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Guigal Sets Price Record for Rhône

The 2003 single-vineyard Côte-Rôties are retailing for as much as $800 a bottle, due to short supply and high demand

James Molesworth
Posted: February 8, 2007

E. Guigal's single-vineyard Côte-Rôties--La Mouline, La Landonne and La Turque--have always been among the best and most highly sought-after wines from France's Rhône Valley. But in the 2003 vintage, they gain an additional claim to fame--the most expensive Rhône wines ever released. Within days of their official release from the domaine, prices at some retailers have reached $800 per bottle, far beyond what the normal markup should be.

The price increase did start with Guigal, but the winery's action does not account for most of the jump. "We have a tiny crop in 2003 and the quality of the wines is outstanding," explained Philippe Guigal. "We decided to raise the price within a reasonable percentage, to 143.50 euros per bottle [to the European market]." That price, $187 at current exchange rates, represents an increase of 35 percent over the 2001s. (The 2002s, from a weaker vintage, dropped in price from the '01s.)

For the U.S. market, the wines are being sold through Ex Cellars Wine Agencies, Guigal's exclusive licensed U.S. importer since 1997, to retailers for $210 per bottle. Assuming a normal markup, the wines should then be available to consumers at retail for about $400 per bottle when they arrive in the states in about six weeks.

While the price increase from Guigal's door may seem large on the surface, the size of the Rhône's 2003 crop was reduced by 60 percent due to a torrid heat wave. Yet quality is very high; the vintage rates 94 points on Wine Spectator's 100-point scale. Consequently, Rhône vintners throughout the valley increased their prices for the 2003s to offset the dramatic drop in volume.

Guigal's La Landonne cuvée typically totals 800 cases annually, but the winery only made around 500 cases in 2003. La Mouline and La Turque normally range from 300 to 400 cases annually, but dropped to 230 and 210 cases, respectively, in 2003.

"There is so little wine to go around, the speculation is driving the price way up," said Fred Ek, the owner of Ex Cellars, who has been brokering wine for Guigal since 1968. He noted that retailers who are not his clients are offering the wines, which they can obtain through the gray market--unlicensed, secondary sources such as private collectors and restaurants in Europe that sell their allocations for profit--and mark up to whatever price collectors and investors are willing to pay. "This is really a gray market problem," said Ek. "The sad thing is, the gray market is supposed to lower prices by giving people access to more wine."

The current $800 price for Guigal's "La La" wines easily outpaces that of other top 2003 Rhônes, including the $500 currently being asked for bottles of J.-L. Chave Hermitage and Domaine du Pégaü Châteauneuf-du-Pape Cuvée da Capo, whose suggested retail prices were closer to $250. The Château de Beaucastel Châteauneuf-du-Pape Hommage à Jacques Perrin Grande Cuvée and M. Chapoutier's red and white Ermitage L'Ermite bottlings are garnering around $250 per bottle at recent auctions, according to the Wine Spectator Auction Index.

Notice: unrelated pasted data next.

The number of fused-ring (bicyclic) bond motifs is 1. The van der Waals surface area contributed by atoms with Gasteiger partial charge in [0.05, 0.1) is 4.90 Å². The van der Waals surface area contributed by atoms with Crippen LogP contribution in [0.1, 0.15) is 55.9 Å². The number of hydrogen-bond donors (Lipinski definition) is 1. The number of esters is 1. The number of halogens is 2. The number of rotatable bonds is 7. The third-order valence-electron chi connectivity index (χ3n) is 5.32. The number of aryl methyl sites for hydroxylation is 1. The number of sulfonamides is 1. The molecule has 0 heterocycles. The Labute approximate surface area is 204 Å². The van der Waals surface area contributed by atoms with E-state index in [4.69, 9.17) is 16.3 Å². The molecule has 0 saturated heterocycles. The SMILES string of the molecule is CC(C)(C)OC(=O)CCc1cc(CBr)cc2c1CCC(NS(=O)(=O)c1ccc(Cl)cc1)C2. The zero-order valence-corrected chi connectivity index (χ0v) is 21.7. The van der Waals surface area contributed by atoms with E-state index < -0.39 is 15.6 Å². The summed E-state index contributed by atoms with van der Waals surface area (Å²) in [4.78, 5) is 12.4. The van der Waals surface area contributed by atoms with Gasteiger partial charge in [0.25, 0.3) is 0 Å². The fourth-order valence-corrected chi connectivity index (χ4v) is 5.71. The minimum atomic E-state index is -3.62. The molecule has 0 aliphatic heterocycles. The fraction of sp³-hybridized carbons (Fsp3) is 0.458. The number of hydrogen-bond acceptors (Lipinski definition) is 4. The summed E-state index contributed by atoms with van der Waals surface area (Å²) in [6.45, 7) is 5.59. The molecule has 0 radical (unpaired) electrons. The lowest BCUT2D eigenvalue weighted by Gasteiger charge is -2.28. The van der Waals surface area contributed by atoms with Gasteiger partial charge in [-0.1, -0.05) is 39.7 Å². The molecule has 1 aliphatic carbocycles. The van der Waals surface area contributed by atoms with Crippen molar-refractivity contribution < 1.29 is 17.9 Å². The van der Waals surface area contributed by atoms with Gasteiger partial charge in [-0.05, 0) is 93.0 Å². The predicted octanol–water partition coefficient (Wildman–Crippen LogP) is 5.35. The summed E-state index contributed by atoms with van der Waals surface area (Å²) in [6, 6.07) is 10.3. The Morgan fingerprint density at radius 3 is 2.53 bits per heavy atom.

"I do find it kind of obscene," said Ek. "But that's kind of the way it works. I saw one offering only 12 hours after Guigal formally announced his prices--the stores just want the quick kill on these wines."

Premier Cru, a specialty retailer in California, is one of the stores offering the wines for $800. Wine buyer John Fox said he had procured about 10 cases of each of the three cuvées through gray market sources in Europe, and was selling them to private collectors who had been on his waiting list for the wines. He said he had no qualms about the price he's charging since he's not buying through the licensed importer. "My customers are grown ups, and they understand the game," he said.

"There's such small production, folks with deep pockets want to secure the wines," said Fox. "They see what the older vintages are going for, and they know how unique the vintage is, so it's something they've got to have."

Guigal releases its top wines on a strict allocation system; those who buy the single-vineyard wines along with the winery's lower-priced offerings every year hold their place in line. If there is a production drop, allocations are reduced accordingly so that regular customers can still get some of the wine. Nonetheless, although the 2003 crop was 40 percent of the normal size, Guigal sent 75 percent of the normal allocation for the U.S. market through Ex Cellars.

"We decided to keep a good allocation for the U.S. to maintain the good business our importers and retailers are doing there," said Guigal. "[Ek] has been very reasonable with the pricing. The consequence is that we reduced the volumes on the French market." Therefore, he said, American retailers who deal with gray market sources in France should have more trouble finding the wines this year.

"I can understand that final consumers are unhappy about the crazy pricing of $800," said Guigal. "But my only advice would be to refuse to buy the wines over the suggested retail price."

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